Hot on the heels of the news about a certain special forces unit and their now-infamous raid comes a cute little platformer/turn-based shoot-em-up action thriller that allows the average gaming Joe (or Jill) to attempt to emulate Seal Team 6, or, at least, some other Seal or Green Beret team in a mission of utmost importance that doesn't actually involve known, wanted terrorists. Created by thePodge Games, City Siege2: Resort Siege lets you create your own fabulous team of warriors and sends them on exciting missions in an unnamed (and rather fragile) resort city to rescue the good guys, wipe out the bad guys, and create as much havoc and destruction as possible while doing so.
Gameplay begins with a handy tutorial and one single soldier, a private with a rifle. Control your soldier's movement with the [WASD] keys and control the shooting with the mouse and a simple point and click. Your objective, should you choose to accept it, is to clear the screen of all of the bad guys while rescuing any VIPs, picking up as many stars as possible, and trying not to kill too many civilians along the way. Each time you complete a mission you gain both money and stars which can be used to buy new types of soldiers or equipment such as bazookas, tanks, helicopters, and even a lady spy who can sneak up on the enemy and plant bombs. Use the stars to upgrade your soldiers and watch them progress through the ranks and gain speed and killing power. Eventually you will have enough soldiers to form a team of five to assault a level, and switching between soldiers is as simple as clicking on them individually or using the number keys from 1 to 5 to switch it up depending on the situation.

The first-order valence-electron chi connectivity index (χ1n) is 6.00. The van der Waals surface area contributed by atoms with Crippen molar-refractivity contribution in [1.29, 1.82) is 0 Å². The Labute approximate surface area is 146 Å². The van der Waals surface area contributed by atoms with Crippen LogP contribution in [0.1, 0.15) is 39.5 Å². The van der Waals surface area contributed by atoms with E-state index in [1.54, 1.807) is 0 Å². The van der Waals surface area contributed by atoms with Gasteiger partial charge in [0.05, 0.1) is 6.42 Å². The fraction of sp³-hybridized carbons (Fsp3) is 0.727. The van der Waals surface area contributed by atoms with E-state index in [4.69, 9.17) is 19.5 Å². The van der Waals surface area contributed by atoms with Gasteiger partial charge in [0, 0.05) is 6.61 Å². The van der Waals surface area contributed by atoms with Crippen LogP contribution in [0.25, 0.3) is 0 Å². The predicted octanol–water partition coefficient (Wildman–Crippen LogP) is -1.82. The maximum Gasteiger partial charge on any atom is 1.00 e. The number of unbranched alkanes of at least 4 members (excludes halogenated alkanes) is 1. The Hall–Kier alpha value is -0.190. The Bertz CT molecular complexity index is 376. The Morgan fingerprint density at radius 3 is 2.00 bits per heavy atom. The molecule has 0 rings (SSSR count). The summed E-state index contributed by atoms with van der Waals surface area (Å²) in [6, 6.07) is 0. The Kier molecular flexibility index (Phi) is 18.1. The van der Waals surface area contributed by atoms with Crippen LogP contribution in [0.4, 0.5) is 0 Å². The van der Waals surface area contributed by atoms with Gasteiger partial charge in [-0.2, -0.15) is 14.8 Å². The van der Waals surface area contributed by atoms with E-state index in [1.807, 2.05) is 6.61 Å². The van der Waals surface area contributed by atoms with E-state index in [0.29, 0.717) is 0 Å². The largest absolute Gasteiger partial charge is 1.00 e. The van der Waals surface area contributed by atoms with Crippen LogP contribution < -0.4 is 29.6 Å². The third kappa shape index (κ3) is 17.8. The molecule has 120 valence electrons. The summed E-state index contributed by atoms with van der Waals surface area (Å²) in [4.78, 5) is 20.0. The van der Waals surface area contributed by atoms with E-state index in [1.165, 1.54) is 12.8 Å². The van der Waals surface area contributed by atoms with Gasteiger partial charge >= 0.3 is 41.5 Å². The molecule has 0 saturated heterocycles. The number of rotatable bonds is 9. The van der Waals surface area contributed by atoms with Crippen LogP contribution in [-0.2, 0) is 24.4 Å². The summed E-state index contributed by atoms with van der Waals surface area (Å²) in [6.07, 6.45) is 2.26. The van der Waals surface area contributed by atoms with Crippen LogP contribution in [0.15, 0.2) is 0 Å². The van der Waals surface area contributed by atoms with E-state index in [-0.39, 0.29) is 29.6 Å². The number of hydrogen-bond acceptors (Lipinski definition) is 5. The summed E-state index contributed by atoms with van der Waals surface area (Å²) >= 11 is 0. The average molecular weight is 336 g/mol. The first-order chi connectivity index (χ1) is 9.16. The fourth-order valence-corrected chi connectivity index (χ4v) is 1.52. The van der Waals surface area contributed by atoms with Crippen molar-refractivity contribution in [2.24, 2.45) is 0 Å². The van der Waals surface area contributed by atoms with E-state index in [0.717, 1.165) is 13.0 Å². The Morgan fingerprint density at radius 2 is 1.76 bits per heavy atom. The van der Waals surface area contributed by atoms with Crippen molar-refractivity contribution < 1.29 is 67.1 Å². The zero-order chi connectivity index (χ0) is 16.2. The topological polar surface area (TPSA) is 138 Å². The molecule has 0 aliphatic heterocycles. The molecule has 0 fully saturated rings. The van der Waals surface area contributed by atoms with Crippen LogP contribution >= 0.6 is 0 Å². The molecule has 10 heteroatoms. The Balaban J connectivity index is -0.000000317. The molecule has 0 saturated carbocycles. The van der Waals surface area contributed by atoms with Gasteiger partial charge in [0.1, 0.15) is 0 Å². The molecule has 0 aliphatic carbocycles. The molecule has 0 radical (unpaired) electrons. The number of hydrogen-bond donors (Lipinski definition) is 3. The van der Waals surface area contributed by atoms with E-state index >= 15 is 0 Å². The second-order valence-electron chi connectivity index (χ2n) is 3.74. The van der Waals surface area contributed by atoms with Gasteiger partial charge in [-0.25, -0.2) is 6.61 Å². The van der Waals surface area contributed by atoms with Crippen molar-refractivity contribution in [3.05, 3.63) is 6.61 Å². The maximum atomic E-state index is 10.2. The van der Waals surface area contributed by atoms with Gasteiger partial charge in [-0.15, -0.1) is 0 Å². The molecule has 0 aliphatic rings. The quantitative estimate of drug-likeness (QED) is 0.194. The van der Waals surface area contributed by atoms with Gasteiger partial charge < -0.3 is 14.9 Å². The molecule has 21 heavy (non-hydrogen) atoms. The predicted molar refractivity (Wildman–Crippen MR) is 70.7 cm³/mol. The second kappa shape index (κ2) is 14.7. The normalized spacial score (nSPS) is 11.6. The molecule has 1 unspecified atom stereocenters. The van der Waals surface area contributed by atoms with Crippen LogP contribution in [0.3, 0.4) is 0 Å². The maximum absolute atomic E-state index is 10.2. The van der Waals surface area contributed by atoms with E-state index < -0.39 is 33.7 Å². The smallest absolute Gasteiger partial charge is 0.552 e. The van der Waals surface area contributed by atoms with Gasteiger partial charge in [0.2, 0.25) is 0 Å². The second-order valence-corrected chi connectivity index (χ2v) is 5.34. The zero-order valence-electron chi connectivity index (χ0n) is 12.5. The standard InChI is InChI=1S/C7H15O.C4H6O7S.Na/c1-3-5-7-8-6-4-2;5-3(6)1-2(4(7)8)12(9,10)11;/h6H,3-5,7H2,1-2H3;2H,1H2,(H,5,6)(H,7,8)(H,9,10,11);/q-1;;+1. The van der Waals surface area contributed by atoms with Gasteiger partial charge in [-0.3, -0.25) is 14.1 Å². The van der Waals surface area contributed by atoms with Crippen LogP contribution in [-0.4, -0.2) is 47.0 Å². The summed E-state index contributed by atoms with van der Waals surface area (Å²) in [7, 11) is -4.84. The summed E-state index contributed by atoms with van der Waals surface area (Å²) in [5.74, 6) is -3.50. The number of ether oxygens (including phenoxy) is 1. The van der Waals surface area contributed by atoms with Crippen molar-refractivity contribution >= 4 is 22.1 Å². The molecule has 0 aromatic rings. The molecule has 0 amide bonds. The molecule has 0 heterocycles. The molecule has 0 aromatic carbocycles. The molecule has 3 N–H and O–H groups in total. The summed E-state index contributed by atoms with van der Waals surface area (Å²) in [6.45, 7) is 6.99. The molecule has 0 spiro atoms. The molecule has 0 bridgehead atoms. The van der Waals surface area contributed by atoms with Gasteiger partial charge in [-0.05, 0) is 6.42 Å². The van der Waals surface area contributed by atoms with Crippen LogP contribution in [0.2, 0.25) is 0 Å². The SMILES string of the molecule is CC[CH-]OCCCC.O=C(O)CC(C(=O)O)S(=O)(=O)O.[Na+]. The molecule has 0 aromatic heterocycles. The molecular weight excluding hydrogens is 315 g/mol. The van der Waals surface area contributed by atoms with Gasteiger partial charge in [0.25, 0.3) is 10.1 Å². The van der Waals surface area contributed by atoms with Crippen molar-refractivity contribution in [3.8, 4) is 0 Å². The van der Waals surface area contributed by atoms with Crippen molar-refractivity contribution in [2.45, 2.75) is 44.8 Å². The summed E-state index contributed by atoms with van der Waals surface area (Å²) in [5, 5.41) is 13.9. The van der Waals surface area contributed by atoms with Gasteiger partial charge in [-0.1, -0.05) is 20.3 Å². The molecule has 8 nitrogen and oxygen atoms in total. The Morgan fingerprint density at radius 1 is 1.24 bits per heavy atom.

Along with convenient scenery which you can jump over or around or even conceal enemies, are buildings, garages, beaches, and the like which can have both somewhat expendable civilian hostages, certainly not expendable VIPs, and hostile soldiers who at first are conveniently looking the other way, allowing at least the first shot if you can manage that to hit them in the back. Perhaps not Marquess of Queensbury rules to be sure, but war is...heck after all, and it's get the bad guys before they can get you. Also concealed in the scenery are sandbags, some wrapped in barbed wire, and other items such as fuel drums and nuclear material that, if shot, can cause some spectacular explosions and damage to the surrounding structures. But be warned about going all Rambo on the explodables; while some civilian casualties are considered acceptable despite costing you money in "reparations", VIPs can be lurking nearby and if they die you cannot clear the scene and must start over from scratch. You can also kill your own soldier if they are too close to the explosions or collapses. Later as you gain more money you can buy add ons such as an air strike which wipes out everything in a given area, extra medical supplies to heal your little soldiers on the go, and mechanics who can repair your armored items such as tanks and helicopters.
With 30 levels of screens to clear and three slots in which to save games City Siege 2: Resort Siege offers a lot of replay value. Go back to replay levels to get that elusive perfect gold medal score or to rack up enough money to build up a very impressive force with which to take the later, tougher scenes. You will get a mission briefing at the beginning that includes a handy small map showing the general terrain and the locations of both VIPs and bad guys, allowing you to make decisions about which five soldiers/pieces of equipment are best for that level as well as a general idea of what you will run into enemy-wise.
With its cute, cartoony visuals, throbbing music track, fast-paced action, and Super Mario-like platforming City Siege 2: Resort Siege is a wild ride through the world of special ops and hostage rescue. So while you can't be a member of Seal Team 6, which doesn't actually exist, anyway, try City Siege 2: Resort Siege and live out your wildest commando team fantasies of saving the day, killing the bad guys, and reducing some random unnamed resort to complete rubble.